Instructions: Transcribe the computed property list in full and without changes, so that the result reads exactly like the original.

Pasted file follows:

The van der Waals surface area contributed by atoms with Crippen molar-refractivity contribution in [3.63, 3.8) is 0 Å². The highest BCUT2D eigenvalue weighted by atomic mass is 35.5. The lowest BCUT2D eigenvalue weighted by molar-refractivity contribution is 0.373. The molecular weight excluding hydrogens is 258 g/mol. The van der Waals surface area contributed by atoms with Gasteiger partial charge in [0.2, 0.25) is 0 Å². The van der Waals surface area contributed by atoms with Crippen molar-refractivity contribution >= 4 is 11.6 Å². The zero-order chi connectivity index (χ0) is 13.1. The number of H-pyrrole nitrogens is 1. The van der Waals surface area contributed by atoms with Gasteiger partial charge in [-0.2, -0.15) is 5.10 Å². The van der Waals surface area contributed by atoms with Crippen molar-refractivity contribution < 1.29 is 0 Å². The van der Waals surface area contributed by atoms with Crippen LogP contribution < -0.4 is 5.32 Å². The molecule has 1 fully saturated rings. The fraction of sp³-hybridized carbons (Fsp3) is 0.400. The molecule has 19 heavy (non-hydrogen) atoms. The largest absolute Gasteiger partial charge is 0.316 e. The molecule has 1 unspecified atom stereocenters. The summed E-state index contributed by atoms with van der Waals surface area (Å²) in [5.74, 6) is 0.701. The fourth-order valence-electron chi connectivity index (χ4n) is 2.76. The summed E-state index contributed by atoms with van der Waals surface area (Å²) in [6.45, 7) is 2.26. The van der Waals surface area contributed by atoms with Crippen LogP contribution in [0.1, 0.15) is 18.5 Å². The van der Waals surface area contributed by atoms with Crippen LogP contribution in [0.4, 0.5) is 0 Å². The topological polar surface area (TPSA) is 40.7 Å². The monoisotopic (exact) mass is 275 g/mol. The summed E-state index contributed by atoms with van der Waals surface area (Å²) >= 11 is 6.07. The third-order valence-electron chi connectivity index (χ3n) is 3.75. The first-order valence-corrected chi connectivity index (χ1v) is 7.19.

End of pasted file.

The van der Waals surface area contributed by atoms with Crippen molar-refractivity contribution in [3.63, 3.8) is 0 Å². The highest BCUT2D eigenvalue weighted by atomic mass is 35.5. The lowest BCUT2D eigenvalue weighted by molar-refractivity contribution is 0.373. The molecular weight excluding hydrogens is 258 g/mol. The van der Waals surface area contributed by atoms with Gasteiger partial charge in [0.2, 0.25) is 0 Å². The van der Waals surface area contributed by atoms with Crippen molar-refractivity contribution >= 4 is 11.6 Å². The zero-order chi connectivity index (χ0) is 13.1. The number of H-pyrrole nitrogens is 1. The van der Waals surface area contributed by atoms with Gasteiger partial charge in [-0.2, -0.15) is 5.10 Å². The van der Waals surface area contributed by atoms with Crippen molar-refractivity contribution < 1.29 is 0 Å². The van der Waals surface area contributed by atoms with Crippen LogP contribution < -0.4 is 5.32 Å². The molecule has 1 fully saturated rings. The fraction of sp³-hybridized carbons (Fsp3) is 0.400. The molecule has 19 heavy (non-hydrogen) atoms. The largest absolute Gasteiger partial charge is 0.316 e. The molecule has 1 unspecified atom stereocenters. The summed E-state index contributed by atoms with van der Waals surface area (Å²) in [5.74, 6) is 0.701. The fourth-order valence-electron chi connectivity index (χ4n) is 2.76. The summed E-state index contributed by atoms with van der Waals surface area (Å²) in [6.45, 7) is 2.26. The van der Waals surface area contributed by atoms with Crippen LogP contribution in [0.1, 0.15) is 18.5 Å². The van der Waals surface area contributed by atoms with Crippen LogP contribution in [0.4, 0.5) is 0 Å². The topological polar surface area (TPSA) is 40.7 Å². The monoisotopic (exact) mass is 275 g/mol. The summed E-state index contributed by atoms with van der Waals surface area (Å²) >= 11 is 6.07. The third-order valence-electron chi connectivity index (χ3n) is 3.75. The first-order valence-corrected chi connectivity index (χ1v) is 7.19.